You might be asking yourself at this point an important question. Can politics and love ever hold hands? How can such an unimaginable thing occur? Haven’t we heard people tell us “politics is a dirty game”? Can you image politics and love sitting on one of these couches made for two people, looking into each other’s eyes, holding hands in a magical moment that never seems to end? To day, I believe, all of us gathered here, must somehow believe that such a miracle can happen.

But the embrace of love and politics can be a tricky one. Most of the time, politics cannot bear love. This is because politics is more likely to see in love, the face of judgement. Politics as power knows instinctively that without love, it can only be a force of destruction. But that force is attractive and can be as addictive as a drug. You cannot resist its allure no matter how much you know its capacity to destroy you.

Love on the other hand, has precisely the ability to see in politics, the dangerous temptations of power. Love then may want to tame politics, just as politics runs away to escape. But love knows that without politics as power, the world of its intentions may never be achieved.  In their best days, love and politics know that they cannot live without each other.  Is such an unlikely marriage possible?

My friend Adam Kahane, in his beautiful book, Love and Power reflects on this strange chemistry in powerful ways. I will invoke him again, later in this talk. But one this is clear to me. If my primary school teachers had told us children the story of Sister Quinlan, they would have let us into one of the most painful yet most vivid moral and ethical tragedies in the modern history of our country.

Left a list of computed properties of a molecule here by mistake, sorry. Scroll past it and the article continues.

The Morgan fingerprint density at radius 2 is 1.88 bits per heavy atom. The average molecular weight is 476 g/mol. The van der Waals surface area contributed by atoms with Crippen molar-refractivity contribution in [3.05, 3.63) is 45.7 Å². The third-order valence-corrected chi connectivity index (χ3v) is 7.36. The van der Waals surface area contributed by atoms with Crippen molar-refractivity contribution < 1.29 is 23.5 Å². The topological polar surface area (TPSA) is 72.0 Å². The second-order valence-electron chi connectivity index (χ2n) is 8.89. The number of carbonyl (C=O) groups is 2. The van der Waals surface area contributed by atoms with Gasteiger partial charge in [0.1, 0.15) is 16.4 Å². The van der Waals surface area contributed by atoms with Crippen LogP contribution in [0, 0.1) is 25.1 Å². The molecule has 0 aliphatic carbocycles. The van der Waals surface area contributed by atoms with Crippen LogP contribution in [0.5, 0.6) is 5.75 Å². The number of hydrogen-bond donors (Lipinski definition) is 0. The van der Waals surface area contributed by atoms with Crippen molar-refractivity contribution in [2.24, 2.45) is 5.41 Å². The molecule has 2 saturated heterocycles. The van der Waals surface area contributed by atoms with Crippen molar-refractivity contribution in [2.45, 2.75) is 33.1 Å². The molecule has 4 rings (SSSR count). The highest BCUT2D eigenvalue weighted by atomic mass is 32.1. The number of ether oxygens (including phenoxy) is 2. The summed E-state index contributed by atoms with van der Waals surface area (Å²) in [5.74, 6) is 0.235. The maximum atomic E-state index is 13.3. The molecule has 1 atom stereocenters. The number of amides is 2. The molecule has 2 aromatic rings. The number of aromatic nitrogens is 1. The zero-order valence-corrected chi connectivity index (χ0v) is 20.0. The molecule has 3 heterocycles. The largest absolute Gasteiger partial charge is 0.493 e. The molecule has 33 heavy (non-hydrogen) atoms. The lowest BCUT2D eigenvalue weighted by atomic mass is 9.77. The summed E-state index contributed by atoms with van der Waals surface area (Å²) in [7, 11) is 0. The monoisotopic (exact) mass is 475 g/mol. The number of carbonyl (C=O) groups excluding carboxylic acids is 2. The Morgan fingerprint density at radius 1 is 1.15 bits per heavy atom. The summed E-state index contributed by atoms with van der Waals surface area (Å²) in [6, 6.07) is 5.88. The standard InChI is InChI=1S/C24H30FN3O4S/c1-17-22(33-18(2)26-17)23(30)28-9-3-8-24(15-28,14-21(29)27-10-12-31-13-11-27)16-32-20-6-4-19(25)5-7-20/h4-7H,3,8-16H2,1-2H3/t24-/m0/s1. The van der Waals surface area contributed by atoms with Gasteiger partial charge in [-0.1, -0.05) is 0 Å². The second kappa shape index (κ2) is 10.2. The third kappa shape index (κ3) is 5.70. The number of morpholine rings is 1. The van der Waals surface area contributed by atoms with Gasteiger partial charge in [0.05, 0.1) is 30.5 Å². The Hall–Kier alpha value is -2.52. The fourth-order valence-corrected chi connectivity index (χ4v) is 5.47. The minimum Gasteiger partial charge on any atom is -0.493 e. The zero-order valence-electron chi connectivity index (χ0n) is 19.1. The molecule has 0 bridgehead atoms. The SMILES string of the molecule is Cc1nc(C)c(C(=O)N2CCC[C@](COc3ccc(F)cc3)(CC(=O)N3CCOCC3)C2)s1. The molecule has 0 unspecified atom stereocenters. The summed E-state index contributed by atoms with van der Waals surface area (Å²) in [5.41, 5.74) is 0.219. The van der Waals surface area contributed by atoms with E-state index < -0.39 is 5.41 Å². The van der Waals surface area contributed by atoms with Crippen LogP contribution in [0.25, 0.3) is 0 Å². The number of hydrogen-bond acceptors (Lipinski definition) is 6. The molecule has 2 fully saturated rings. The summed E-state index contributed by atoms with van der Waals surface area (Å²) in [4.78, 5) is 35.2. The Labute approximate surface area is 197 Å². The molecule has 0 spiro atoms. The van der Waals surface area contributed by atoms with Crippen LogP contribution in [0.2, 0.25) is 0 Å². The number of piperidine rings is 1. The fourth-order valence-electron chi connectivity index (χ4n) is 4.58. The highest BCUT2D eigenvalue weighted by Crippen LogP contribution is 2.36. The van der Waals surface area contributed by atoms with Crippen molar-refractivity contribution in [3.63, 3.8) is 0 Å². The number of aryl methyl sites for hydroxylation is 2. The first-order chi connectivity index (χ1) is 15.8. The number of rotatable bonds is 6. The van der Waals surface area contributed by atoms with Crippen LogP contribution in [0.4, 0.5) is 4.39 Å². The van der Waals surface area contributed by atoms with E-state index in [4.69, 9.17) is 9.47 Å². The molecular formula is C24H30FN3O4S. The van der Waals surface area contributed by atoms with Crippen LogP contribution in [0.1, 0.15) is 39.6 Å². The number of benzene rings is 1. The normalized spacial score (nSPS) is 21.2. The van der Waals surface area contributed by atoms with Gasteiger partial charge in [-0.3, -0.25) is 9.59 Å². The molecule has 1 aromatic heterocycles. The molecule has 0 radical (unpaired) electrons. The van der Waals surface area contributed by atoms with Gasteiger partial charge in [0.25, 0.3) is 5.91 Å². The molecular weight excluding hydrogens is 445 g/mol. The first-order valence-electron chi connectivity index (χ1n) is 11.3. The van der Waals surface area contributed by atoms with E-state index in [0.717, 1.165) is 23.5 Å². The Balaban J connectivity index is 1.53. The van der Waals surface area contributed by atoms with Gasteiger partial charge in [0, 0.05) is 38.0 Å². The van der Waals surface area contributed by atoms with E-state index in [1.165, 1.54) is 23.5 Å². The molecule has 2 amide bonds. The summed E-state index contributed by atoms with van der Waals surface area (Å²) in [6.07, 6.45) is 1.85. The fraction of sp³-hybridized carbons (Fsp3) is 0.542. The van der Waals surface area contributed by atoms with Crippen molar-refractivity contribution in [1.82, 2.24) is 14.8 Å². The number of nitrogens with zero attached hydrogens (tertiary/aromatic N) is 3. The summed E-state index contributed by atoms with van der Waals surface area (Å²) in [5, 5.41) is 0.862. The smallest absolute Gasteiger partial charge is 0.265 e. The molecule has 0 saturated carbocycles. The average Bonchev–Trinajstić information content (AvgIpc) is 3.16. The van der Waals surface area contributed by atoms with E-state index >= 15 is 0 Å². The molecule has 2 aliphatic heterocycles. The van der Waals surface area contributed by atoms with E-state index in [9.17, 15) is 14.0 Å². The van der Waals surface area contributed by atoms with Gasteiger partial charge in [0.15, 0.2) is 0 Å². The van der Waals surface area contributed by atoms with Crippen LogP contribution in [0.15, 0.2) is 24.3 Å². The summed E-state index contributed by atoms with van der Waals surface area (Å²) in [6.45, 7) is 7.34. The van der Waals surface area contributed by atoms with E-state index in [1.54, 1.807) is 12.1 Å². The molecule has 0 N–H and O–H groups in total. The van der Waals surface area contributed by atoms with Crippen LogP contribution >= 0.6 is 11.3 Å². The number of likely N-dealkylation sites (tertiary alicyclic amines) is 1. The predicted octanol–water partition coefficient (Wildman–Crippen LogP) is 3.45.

Interestingly, a state hostile to black people would have wanted to use the story of the killing of Sister Quinlan as an example of the depravity of black people, who killed one who loved them. But for some reason, the state seemed not to have done so: at least not in a concerted manner. The overall story of Sister Quinlan’s love for the people of Duncan village does accentuate her killing as a tragic mistake. Her death in the circumstances in which it occurred makes her larger than the “mistake” and carried the potential to be a transformative event for self-reflection by those who did the act putatively in the service of a larger cause.

The politics of division and fear  would have questioned the intentions of my  primary school teachers. Their act of love in extending the moral and ethical universe of their pupils would have been questioned. If they continued regardless, they would have exposed themselves to imputations of subversion. Hostile, loveless politics, always sees in the actions of love, its own hostilities, without recognising them as such, because accusation of others always lowers self-awareness. When you accuse others, you see more “over there”  than “inside, here”. In much of our public life in South Africa today, we see a great deal of this process.

If the official curriculum of the time of my upbringing would never allow the telling of the story of Sister Quinlan, why are we not telling  her story in our schools today?

I think it’s because it has become a matter of habit for us to keep telling the stories of what was done to us.  We do not tell as much the stories of what we did. This habit results in a remarkable irony.  The more we tell the stories of what was done to us, we steadfastly recall and therefore remain in the past that we had strived to release ourselves from. When we do this, we retain our status as objects. We can be objects not only in the eyes of others, but also in our own eyes.